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And here are two poetry anthologies from that period. New Verse (1939) features photographs of the contributors at the end and appears to have been annotated in pencil by a previous owner. Poetry of the Present (1949) has a review slip in it, giving the exact publication date as April 28th 1949 and price as 10/6.

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My favourite poet is probably Bernard Spencer, and here are a couple of hard-to-find chapbooks: The Twist in the Plotting (1960) and With Luck Lasting (1963).

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I first came across the Cairo poets via the Lawrence Durrell connection. During WWII, there were two groups of poets and writers in Egypt – both serving in the armed forces and civilians. Durrell and Spencer were in the Personal Landscape group, centred around a journal with that title. The other group was called Salamander after its magazine, and later published three collections of poetry by armed forces personnel: Oasis (1943), Return to Oasis (1980) and From Oasis into Italy (1983). (I can’t find any copies of Oasis online to link to, unfortunately.)

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Middle East Anthology of Prose and Verse (1946) is, er, exactly that. It includes Lawrence Durrell, John Jarmain, Bernard Spencer, Keith Douglas and Olivia Manning, among others. The book lacking a dustjacket is Personal Landscape (1945), like Oasis above, an anthology drawn from the pages of the magazine of the same name, which includes, er, Lawrence Durrell, John Jarmain, Bernard Spencer, Keith Douglas and Olivia Manning, among others.

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From verse to prose – three novels from the 1930s and 1940s. Priddy Barrows (1944) is Jarmain’s only novel – he was killed in WWII. I wrote about it here. Copies of both Priddy Barrows and his poetry collection are, it seems, now impossible to find. At First Sight (1935) is Nicholas Monsarrat’s second novel, and This Is The Schoolroom (1939) is his fourth (but my copy is a 1947 reprint).

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Finally, a couple of books about bathyscaphes. Seven Miles Down (1961) is the only book written specifically about the voyage of the Trieste to the floor of Challenger Deep in 1960. I wrote about it here. 2000 Fathoms Down covers descents in a bathyscaphe by the two authors during the 1940s and 1950s.


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Dare more

When I wrote my post on the Hawk Books reprints of the Dan Dare strips, I didn’t bother including the other Dan Dare books I own. So here they are. There is one not shown, however: Dare by Grant Morrison and Rian Hughes, which I have spent the past month looking for but have yet to find. No doubt I’ll stumble across it within hours of this post going up on the blog…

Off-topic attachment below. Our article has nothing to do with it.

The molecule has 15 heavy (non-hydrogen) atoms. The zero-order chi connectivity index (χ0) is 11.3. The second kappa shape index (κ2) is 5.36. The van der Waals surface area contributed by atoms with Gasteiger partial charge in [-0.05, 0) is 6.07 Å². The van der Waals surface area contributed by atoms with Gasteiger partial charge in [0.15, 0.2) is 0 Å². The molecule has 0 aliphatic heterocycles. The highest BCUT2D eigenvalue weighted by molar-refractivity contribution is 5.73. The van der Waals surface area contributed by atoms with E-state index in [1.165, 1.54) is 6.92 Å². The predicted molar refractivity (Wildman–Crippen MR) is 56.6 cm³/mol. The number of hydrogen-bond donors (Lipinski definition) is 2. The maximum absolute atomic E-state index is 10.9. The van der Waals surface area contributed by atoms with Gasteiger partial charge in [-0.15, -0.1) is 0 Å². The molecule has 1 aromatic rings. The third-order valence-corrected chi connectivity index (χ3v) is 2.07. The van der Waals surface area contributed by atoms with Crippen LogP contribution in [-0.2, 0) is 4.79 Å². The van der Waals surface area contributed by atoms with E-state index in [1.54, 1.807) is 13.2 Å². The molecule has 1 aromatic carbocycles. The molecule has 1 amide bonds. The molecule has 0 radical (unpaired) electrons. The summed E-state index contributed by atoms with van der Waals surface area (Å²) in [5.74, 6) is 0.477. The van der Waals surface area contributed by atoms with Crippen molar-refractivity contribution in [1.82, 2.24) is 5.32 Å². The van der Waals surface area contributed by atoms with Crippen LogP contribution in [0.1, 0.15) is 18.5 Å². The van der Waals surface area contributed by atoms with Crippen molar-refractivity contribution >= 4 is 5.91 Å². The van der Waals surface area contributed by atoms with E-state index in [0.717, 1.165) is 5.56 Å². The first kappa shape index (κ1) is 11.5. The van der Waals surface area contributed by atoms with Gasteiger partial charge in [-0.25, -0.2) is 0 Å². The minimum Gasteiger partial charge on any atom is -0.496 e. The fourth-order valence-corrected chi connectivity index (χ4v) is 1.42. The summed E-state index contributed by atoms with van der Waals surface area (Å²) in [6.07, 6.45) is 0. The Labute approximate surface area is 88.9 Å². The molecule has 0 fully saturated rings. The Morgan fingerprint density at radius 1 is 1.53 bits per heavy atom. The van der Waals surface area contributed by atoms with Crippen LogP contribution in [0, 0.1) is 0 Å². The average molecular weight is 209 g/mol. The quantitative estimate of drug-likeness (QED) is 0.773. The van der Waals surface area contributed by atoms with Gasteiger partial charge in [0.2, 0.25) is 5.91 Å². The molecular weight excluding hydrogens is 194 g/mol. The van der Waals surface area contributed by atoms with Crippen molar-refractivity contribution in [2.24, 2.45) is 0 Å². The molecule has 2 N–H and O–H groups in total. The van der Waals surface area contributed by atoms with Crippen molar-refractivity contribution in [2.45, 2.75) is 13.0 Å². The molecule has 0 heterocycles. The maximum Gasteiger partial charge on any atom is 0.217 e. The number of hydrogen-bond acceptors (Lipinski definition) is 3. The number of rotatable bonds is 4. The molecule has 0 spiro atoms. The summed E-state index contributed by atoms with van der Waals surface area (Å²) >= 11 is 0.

Anyway, more Dan Dare books, see:


This is the one started it all for me. As you can see, it’s a bit tatty. But then it is thirty-five years old and it did get chewed by mice at one point… It contains ‘The Red Moon Mystery’ and the first part of the Terra Nova trilogy, ‘Safari in Space’.

A pair of annuals from two of Dare’s later reincarnations. On the right, 2000 AD’s Dare from 1980, and on the left the relaunched Eagle’s Dare from 1987. Neither are especially good.

The beginning and possibly the end: Dan Dare began life in Eagle, and his last appearance was in a six-part mini-series in 2007 written by Garth Ennis. I thought the Ennis Dare very disappointing, so much so that I never bothered to buy the second “collector’s edition” volume containing issues 4 to 6.

A novelisation of one of the Dare stories. It’s not very good. A collection of lesser Dan Dare stories from Eagle. And a non-fiction work on him, which I must get around to reading one of these days.

Two books about Dare’s creator, Frank Hampson. Tomorrow Revisited, published by PS Publishing, is actually a revised and expanded edition of The Man Who Drew Tomorrow.


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The Trigan Empire

I remember sitting in the school library back in the late 1970s, reading Look and Learn, which the school had on subscription. I chiefly read the magazine for one reason: The Trigan Empire. At that time, it was drawn by Oliver Frey and then Gerry Wood. The Trigan Empire had actually begun in Ranger in 1965, and the moved across to Look and Learn in 1966, where it remained until 1982 when the magazine ceased. It was was originally written by Mike Butterworth and drawn by Don Lawrence. The latter quit in 1976 after discovering that the strip was being syndicated throughout Europe and he was receiving nothing for it. But back when I was at school, I wasn’t aware of Lawrence’s work, and it wasn’t until my parents bought the book below one Christmas that I discovered the true Trigan Empire.

This Hamlyn omnibus reprints some of the earlier stories from the strip, including the one describing the founding of the empire. The stories, however, are not complete.

Between 2004 and 2009, the Don Lawrence Collection in the Netherlands reprinted all of Lawrence’s Trigan Empire strips in handsome leather-bound volumes. Each volume includes an essay on one aspect of the strip’s world. There are twelve volumes. To be honest, the stories are often quite crap – as they were for Dan Dare – but the art is gorgeous – again, as it was for Dan Dare. If Dan Dare inspired a generation of British boys in the 1960s to become sf fans, then the Trigan Empire did the same in the 1970s.